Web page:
Extending mortgage terms is putting a plaster over a gaping wound. The housing correction is happening.

Ben Bernanke

Fresh from spending a year calling inflation transitory, the Bank of England has once again come up with a cunning plan with regards to monetary policy.

With CPI inflation at 7.9% — hailed as the second coming but still nearly quadruple the official target — the markets have collectively decided to put fears of a 7% base rate peak on the backburner, and now consider that a peak of 5.75% will be sufficient to quell inflation.

Of course, economic predictions and crystal balls should be viewed with similar levels of healthy suspicion. OBR estimates, Bank of England opinions, economist views alike — the OBR forecasted in November that the UK’s GDP would shrink by 1.4% in 2023. The Bank thought that there would be a two-year long recession, and most economists thought that the base rate would peak at around 3% for the majority of 2022.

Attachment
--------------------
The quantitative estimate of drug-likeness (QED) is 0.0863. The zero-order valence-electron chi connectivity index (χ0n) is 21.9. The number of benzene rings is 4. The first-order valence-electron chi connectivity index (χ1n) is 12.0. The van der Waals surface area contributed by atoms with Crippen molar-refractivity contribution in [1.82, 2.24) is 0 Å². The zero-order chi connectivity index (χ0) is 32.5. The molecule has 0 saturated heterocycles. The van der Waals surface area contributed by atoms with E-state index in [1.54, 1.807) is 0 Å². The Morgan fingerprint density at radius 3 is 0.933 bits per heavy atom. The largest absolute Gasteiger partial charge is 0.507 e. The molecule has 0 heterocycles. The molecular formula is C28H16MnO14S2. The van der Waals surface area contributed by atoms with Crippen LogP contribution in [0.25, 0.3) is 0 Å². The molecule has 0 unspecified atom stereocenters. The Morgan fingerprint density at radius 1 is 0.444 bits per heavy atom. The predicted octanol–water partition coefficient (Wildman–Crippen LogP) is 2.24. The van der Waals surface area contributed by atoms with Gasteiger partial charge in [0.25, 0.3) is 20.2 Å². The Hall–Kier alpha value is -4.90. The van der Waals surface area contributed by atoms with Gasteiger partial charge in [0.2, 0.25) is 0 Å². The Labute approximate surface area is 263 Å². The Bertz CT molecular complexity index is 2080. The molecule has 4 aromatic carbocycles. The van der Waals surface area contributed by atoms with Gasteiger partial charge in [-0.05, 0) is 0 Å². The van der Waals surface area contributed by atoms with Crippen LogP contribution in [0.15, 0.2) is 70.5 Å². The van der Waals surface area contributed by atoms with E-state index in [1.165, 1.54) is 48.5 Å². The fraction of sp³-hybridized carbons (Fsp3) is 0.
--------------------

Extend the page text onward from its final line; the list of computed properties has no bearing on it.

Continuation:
Centrica CEO Chris O’Shea

And another winter is coming, with mortgage, rent and energy costs still comparatively sky-high. Centrica CEO Chris O’Shea has again warned that there may not be enough gas storage, and recent energy price reversals may themselves reverse.

But two news items caught my eye last week — excluding yet more flip-flopping in the North Sea. On that note, Sunak’s plan to grant virtually unlimited exploration licences isn’t going to do much if those fields won’t be allowed to be developed under Labour. Again, some joined-up thinking might be nice.